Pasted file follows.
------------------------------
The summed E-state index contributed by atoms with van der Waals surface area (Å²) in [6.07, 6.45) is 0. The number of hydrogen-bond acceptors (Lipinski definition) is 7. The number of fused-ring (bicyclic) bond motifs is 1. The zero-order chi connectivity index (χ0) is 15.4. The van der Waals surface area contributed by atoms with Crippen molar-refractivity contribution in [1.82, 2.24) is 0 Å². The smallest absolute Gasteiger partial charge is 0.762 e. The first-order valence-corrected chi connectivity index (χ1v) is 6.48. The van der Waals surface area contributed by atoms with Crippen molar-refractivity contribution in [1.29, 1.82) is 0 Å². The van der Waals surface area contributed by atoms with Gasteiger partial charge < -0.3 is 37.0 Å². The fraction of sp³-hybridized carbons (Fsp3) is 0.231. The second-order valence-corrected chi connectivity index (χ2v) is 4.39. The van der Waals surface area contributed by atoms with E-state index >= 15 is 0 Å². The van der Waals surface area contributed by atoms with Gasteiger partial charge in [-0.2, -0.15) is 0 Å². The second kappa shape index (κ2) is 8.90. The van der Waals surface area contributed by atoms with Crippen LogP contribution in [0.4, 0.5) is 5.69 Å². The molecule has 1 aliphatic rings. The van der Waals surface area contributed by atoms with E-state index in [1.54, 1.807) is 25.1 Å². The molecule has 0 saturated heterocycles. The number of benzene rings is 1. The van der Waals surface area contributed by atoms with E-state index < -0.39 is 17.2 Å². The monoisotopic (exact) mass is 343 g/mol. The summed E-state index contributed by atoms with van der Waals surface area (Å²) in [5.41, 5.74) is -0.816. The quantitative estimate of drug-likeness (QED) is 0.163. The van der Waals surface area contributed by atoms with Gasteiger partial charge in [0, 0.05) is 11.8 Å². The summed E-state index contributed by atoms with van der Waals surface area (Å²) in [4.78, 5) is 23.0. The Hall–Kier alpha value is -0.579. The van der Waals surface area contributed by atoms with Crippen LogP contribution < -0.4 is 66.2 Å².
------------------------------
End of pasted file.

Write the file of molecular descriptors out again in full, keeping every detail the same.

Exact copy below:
The summed E-state index contributed by atoms with van der Waals surface area (Å²) in [6.07, 6.45) is 0. The number of hydrogen-bond acceptors (Lipinski definition) is 7. The number of fused-ring (bicyclic) bond motifs is 1. The zero-order chi connectivity index (χ0) is 15.4. The van der Waals surface area contributed by atoms with Crippen molar-refractivity contribution in [1.82, 2.24) is 0 Å². The smallest absolute Gasteiger partial charge is 0.762 e. The first-order valence-corrected chi connectivity index (χ1v) is 6.48. The van der Waals surface area contributed by atoms with Crippen molar-refractivity contribution in [1.29, 1.82) is 0 Å². The van der Waals surface area contributed by atoms with Gasteiger partial charge < -0.3 is 37.0 Å². The fraction of sp³-hybridized carbons (Fsp3) is 0.231. The second-order valence-corrected chi connectivity index (χ2v) is 4.39. The van der Waals surface area contributed by atoms with E-state index >= 15 is 0 Å². The van der Waals surface area contributed by atoms with Gasteiger partial charge in [-0.2, -0.15) is 0 Å². The second kappa shape index (κ2) is 8.90. The van der Waals surface area contributed by atoms with Crippen LogP contribution in [0.4, 0.5) is 5.69 Å². The molecule has 1 aliphatic rings. The van der Waals surface area contributed by atoms with E-state index in [1.54, 1.807) is 25.1 Å². The molecule has 0 saturated heterocycles. The number of benzene rings is 1. The van der Waals surface area contributed by atoms with E-state index < -0.39 is 17.2 Å². The monoisotopic (exact) mass is 343 g/mol. The summed E-state index contributed by atoms with van der Waals surface area (Å²) in [5.41, 5.74) is -0.816. The quantitative estimate of drug-likeness (QED) is 0.163. The van der Waals surface area contributed by atoms with Gasteiger partial charge in [0, 0.05) is 11.8 Å². The summed E-state index contributed by atoms with van der Waals surface area (Å²) in [4.78, 5) is 23.0. The Hall–Kier alpha value is -0.579. The van der Waals surface area contributed by atoms with Crippen LogP contribution < -0.4 is 66.2 Å².